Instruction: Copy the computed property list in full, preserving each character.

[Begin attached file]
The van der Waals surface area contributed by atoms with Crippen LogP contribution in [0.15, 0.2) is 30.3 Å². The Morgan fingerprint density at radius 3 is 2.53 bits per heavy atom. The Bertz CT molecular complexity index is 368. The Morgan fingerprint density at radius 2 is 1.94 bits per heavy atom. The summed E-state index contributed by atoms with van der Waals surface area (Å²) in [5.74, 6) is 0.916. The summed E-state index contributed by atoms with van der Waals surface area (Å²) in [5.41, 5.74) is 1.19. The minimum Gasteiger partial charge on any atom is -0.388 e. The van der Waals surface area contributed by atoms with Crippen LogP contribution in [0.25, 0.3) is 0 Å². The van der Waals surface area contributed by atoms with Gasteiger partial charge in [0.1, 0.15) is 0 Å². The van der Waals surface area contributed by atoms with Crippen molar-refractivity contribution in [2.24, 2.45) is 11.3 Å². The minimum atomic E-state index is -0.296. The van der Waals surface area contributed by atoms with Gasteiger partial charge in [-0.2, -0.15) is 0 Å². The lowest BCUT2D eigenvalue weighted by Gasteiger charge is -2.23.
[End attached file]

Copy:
The van der Waals surface area contributed by atoms with Crippen LogP contribution in [0.15, 0.2) is 30.3 Å². The Morgan fingerprint density at radius 3 is 2.53 bits per heavy atom. The Bertz CT molecular complexity index is 368. The Morgan fingerprint density at radius 2 is 1.94 bits per heavy atom. The summed E-state index contributed by atoms with van der Waals surface area (Å²) in [5.74, 6) is 0.916. The summed E-state index contributed by atoms with van der Waals surface area (Å²) in [5.41, 5.74) is 1.19. The minimum Gasteiger partial charge on any atom is -0.388 e. The van der Waals surface area contributed by atoms with Crippen LogP contribution in [0.25, 0.3) is 0 Å². The van der Waals surface area contributed by atoms with Gasteiger partial charge in [0.1, 0.15) is 0 Å². The van der Waals surface area contributed by atoms with Crippen molar-refractivity contribution in [2.24, 2.45) is 11.3 Å². The minimum atomic E-state index is -0.296. The van der Waals surface area contributed by atoms with Gasteiger partial charge in [-0.2, -0.15) is 0 Å². The lowest BCUT2D eigenvalue weighted by Gasteiger charge is -2.23.